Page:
When I first learned about the yummy Italian wines starting with the letter B, I was hooked. Of course I love a smooth Chianti from Tuscany (stay tuned for a blog post just on Chianti and the Super Tuscans), but those B wines… they really make me happy.
The Barbera grape is known for bright flavors of blackberry or cherry, with a silky finish. Produced mainly to the north in Piedmont, where the days are cooler and the growing season is a little longer, I would call this the simplest of the “B’s”; try it with a rustic pizza or a simple bowl of pasta. Barbera usually has a lower price point, making it affordable to try, and often found as a table wine (Vino da Tavola). Or if you see Barbera di Asti, order it. California winemakers have started to use Barbera in their blends, but I suggest you stick with the Italian versions for now to get to know its flavors.
Moving to a Barolo we step up the game. Barolo is bolder, bigger, fuller-bodied, and goes well with all those marvelous northern Italian bolognese meat dishes or maybe a lasagna. Made from the Nebbiolo grape, also from Piedmont’s cooler, higher elevation, wines are rich in tannin and may take 6-10 years to be ready for consumption. But watch out, because these full bodied garnet or ruby colored wines are beautiful when they are ready to be opened!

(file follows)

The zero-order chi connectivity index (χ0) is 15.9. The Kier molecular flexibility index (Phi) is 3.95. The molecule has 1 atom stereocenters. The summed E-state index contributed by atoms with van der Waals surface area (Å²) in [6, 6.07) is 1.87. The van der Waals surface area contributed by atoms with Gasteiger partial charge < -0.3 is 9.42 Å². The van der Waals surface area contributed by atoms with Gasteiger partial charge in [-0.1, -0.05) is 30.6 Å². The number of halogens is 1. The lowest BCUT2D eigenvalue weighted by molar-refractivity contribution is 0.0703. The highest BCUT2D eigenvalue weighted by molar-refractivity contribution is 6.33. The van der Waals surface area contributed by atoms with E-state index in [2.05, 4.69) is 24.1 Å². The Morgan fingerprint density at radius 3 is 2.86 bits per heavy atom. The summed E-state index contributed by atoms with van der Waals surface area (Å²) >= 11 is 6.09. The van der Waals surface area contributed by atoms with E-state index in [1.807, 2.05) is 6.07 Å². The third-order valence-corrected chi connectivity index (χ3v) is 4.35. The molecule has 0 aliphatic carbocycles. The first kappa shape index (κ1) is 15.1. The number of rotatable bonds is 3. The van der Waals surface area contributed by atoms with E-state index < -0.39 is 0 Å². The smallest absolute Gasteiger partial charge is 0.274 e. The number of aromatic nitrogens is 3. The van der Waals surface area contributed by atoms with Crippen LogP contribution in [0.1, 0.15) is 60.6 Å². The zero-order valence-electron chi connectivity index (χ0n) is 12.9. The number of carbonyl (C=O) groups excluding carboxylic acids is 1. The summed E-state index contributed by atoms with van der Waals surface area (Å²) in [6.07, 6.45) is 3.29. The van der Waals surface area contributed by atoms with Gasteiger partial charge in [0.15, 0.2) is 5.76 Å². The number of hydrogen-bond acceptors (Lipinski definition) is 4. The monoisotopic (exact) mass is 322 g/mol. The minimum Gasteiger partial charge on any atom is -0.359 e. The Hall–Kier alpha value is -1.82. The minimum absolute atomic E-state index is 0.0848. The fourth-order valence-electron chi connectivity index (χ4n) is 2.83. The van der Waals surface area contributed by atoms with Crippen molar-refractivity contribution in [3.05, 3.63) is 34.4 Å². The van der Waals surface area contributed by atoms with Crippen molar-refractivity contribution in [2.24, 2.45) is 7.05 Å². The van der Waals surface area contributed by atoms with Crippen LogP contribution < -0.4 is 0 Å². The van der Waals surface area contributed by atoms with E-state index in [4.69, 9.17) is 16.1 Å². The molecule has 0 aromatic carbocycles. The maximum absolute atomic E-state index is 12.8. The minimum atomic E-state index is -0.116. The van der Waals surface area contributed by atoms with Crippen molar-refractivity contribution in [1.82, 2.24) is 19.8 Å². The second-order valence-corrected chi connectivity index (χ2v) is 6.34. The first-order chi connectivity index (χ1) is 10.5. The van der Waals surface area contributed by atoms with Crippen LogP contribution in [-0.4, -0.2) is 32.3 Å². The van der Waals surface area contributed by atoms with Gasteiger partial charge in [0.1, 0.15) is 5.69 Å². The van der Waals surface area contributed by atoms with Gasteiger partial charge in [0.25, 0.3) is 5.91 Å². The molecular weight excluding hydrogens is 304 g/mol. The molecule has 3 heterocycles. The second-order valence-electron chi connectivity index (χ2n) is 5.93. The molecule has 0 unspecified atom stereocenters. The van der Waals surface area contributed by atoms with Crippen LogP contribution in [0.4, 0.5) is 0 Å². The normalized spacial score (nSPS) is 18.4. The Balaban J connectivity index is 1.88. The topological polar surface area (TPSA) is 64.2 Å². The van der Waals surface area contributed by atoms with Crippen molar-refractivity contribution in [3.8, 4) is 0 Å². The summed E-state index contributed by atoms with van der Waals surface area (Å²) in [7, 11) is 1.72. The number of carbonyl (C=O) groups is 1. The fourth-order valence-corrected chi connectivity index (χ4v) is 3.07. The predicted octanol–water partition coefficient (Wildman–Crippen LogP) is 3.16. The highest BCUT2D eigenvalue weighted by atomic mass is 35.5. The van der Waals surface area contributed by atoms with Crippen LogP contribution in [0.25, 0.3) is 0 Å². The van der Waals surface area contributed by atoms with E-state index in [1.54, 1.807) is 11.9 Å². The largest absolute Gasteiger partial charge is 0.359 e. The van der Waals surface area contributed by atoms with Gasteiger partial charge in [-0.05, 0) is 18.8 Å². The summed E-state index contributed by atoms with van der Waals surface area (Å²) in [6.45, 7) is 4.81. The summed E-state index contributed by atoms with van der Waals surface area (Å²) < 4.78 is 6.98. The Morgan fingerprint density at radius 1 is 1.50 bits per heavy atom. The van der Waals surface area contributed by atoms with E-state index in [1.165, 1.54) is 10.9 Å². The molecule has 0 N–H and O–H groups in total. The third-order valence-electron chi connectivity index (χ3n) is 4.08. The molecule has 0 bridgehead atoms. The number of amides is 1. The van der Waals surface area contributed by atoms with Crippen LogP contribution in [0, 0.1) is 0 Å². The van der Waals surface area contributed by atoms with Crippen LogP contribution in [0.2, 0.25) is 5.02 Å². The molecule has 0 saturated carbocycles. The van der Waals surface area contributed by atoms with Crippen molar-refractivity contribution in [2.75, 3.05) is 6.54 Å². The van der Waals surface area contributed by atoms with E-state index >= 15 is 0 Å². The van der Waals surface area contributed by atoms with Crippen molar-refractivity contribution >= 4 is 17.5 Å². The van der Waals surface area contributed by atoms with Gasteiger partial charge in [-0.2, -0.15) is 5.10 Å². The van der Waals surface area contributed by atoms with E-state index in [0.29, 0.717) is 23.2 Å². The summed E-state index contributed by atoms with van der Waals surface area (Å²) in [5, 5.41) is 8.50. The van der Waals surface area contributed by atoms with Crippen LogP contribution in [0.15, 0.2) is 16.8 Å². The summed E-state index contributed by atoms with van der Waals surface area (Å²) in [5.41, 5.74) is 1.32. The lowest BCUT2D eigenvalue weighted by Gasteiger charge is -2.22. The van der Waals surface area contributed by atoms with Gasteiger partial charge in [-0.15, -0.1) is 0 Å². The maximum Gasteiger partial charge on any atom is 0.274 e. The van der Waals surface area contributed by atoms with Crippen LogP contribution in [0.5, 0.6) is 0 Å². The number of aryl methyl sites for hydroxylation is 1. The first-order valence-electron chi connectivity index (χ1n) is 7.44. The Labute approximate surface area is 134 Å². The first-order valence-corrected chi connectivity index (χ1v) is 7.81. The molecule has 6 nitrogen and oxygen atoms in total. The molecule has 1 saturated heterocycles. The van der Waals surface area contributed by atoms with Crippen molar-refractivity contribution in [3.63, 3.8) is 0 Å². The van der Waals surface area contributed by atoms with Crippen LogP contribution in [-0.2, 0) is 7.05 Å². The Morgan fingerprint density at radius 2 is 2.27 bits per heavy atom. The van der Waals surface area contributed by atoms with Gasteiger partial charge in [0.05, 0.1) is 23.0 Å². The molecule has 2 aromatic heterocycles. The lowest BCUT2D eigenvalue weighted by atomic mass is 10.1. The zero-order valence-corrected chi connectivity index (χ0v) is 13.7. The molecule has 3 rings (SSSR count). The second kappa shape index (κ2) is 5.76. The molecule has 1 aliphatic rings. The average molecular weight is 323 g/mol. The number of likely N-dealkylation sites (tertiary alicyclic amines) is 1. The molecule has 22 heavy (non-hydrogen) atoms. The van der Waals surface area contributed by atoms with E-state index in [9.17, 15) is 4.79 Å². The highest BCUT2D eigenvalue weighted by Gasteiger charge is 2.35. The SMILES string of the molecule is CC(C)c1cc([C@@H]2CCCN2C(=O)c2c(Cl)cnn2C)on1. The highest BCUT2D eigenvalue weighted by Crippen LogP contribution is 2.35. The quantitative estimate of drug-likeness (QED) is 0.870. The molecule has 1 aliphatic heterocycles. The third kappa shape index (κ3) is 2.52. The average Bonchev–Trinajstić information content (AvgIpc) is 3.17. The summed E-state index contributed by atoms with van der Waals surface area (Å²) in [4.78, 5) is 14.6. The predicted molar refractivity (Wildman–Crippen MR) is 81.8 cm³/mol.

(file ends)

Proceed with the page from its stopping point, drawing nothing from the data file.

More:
Lovely Barbarescos are also made from Nebbiolo, and are lighter, less masculine, and not aged quite as long as it’s cousin Barolo. You could pair either wine with my favorite pasta dish, pappardelle with wild boar (Ragu Di Cinghiale). For a great recipe to try at home, check out this great blog: www.ItalianFoodForever.com.
For me, it’s the Brunello di Montalcino that’s the best “B” of all. Made from 100% Sangiovese grapes that grow basking in the dry, sunny slopes of Southern Tuscany, these hearty grapes provide the body, color and tannins that pair a Brunello well with food. Because Brunello di Montalcino is aged a little longer than other wines, often served at 8-10 years, it has developed a character that goes well with a big fat steak. My first pairing memory of this grape was a Brunello served with a veal chop at Macello Restaurant in Chicago – delicious! After that experience, I was fortunate to pick up some bottles of Brunello at Altesino, a gorgeous winery high on the hills overlooking the Tuscan countryside. I opened my 2005 Altesino and served it with steaks cooked on the grill last New Year’s Eve. Yes, Brunello di Montalcino is indeed for special occasions!
So if starts with a “B” and the next time you are in the mood for Italian food, try one of these wines. I promise you will fall head over heels for some lovely Italian gems.